Location: Genomics and Bioinformatics Research
Project Number: 6066-21310-005-53-I
Project Type: Interagency Reimbursable Agreement
Start Date: Oct 1, 2020
End Date: Sep 30, 2021
The desert locust, Schistocerca gregaria, is the most dangerous and widespread migratory pest species in the world due to a combination of its long distance migration ability and rapid reproduction that may result in 20-fold population increases in a single generation (3 months). Locust upsurges and plagues affect one in ten people on Earth, resulting in massive crop losses, costing hundreds of millions of dollars in control efforts. Its huge potential invasion area spans from West Africa to the Middle East, and Central Asia with devastation brought by plagues recorded throughout human history. As adults, locusts form swarms of billions of individuals that can travel 150 km a day under their own power and can cross vast expanses when wind-assisted, devastating huge expanses of vegetation including agricultural crops and farmlands. Desert locusts are generalist herbivores, eating a wide range of grasses, forbs, crops and tree leaves and widely impacting food security. During the last desert locust outbreak in Africa from 2003 to 2005, over $500 million was spent on control efforts. Advances in desert locust research and control could benefit by a reference quality genome.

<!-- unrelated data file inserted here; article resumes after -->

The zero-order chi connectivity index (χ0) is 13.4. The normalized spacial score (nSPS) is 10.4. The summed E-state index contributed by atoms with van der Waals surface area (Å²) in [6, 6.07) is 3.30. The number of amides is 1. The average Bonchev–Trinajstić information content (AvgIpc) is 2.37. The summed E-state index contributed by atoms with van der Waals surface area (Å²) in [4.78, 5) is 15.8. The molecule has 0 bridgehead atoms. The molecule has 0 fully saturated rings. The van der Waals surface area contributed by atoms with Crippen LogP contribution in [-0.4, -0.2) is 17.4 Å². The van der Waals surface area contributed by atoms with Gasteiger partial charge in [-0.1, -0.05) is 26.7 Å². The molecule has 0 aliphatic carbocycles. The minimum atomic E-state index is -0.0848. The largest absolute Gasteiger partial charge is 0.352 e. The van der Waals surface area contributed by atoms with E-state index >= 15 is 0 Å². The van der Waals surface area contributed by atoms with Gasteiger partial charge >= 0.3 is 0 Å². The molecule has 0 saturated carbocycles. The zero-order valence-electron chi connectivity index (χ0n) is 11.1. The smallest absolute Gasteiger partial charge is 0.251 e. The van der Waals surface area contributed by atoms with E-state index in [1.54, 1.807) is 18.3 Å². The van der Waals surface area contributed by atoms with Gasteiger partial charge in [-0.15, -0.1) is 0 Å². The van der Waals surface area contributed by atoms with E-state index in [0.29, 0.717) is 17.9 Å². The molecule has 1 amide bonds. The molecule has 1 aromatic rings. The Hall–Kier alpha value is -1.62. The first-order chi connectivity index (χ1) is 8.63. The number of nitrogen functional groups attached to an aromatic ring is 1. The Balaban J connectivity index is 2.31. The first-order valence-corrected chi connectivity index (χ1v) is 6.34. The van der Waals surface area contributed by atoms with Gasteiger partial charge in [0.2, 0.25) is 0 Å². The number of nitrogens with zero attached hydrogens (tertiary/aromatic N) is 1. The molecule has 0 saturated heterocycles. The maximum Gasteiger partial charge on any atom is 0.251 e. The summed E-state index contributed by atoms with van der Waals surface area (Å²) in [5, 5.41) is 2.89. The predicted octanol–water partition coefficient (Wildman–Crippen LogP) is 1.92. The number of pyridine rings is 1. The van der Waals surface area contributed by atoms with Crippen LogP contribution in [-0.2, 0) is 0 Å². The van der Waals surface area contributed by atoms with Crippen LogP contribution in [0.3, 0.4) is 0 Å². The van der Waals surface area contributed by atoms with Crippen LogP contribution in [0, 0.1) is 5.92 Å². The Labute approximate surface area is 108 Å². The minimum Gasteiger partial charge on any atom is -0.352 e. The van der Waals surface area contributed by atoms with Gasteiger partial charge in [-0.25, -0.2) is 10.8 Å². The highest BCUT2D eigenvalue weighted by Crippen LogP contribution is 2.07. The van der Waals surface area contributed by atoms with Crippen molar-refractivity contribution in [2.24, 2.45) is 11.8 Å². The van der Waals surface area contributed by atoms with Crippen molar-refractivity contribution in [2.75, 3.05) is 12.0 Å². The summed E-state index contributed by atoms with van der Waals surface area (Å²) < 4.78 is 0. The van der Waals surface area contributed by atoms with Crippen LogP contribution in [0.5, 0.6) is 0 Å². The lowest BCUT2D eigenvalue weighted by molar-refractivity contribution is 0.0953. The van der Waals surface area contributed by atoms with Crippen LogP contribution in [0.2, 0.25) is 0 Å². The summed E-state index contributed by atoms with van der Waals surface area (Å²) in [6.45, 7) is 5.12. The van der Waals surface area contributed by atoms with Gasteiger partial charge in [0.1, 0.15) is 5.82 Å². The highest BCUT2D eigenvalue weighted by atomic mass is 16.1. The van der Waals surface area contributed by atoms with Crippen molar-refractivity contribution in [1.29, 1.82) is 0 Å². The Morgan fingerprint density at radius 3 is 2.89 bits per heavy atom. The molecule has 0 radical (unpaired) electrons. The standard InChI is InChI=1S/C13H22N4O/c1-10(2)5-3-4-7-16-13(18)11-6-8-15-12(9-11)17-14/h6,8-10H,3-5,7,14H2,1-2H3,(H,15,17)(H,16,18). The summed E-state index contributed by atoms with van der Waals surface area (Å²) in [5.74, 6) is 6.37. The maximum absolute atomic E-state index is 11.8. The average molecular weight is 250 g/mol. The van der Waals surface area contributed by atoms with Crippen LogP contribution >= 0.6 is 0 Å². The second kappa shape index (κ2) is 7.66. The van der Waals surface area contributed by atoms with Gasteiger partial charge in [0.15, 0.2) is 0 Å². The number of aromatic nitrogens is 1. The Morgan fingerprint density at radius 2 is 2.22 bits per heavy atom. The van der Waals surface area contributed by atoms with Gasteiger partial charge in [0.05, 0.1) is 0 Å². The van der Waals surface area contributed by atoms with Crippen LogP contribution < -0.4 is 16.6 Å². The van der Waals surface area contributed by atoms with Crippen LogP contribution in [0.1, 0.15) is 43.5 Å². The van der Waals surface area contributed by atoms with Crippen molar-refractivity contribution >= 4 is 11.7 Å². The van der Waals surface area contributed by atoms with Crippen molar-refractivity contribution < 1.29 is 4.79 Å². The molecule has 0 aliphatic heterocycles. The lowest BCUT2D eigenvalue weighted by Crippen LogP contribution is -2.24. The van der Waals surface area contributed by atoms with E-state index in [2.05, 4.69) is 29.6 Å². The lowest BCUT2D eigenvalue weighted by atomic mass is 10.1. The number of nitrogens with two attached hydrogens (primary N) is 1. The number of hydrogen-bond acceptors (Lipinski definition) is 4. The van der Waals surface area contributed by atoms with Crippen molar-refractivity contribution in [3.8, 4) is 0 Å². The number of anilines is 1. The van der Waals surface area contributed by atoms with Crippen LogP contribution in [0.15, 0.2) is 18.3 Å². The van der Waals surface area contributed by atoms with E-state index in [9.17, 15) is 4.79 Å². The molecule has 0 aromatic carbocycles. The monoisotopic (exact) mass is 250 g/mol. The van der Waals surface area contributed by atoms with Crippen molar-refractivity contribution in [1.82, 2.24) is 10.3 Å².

Phase 1 will represent a major scientific achievement by generating the first reference-quality assembly for a locust species, which in turn would be the largest insect genome sequenced to such a high level (locust 8.6 Gb, human 3 Gb, bee 0.25 Gb). Research groups from around the world will have open and equal access to the genome and transcriptomes generated as part of this effort to inform our understanding of locust behavior, physiology and other insects by comparison. These data will be transformative for basic research on olfaction (smell), taste, digestion, immunity, pesticide detoxification and gregarization (swarm formation) pathways. That information in turn will lead to the identification of target sites in the locust’s genome for molecular-based control measures. Allowing a large number of research groups to study these topics will act as an effective multiplier of our own research efforts, and will lead to new avenues of research towards controlling swarming.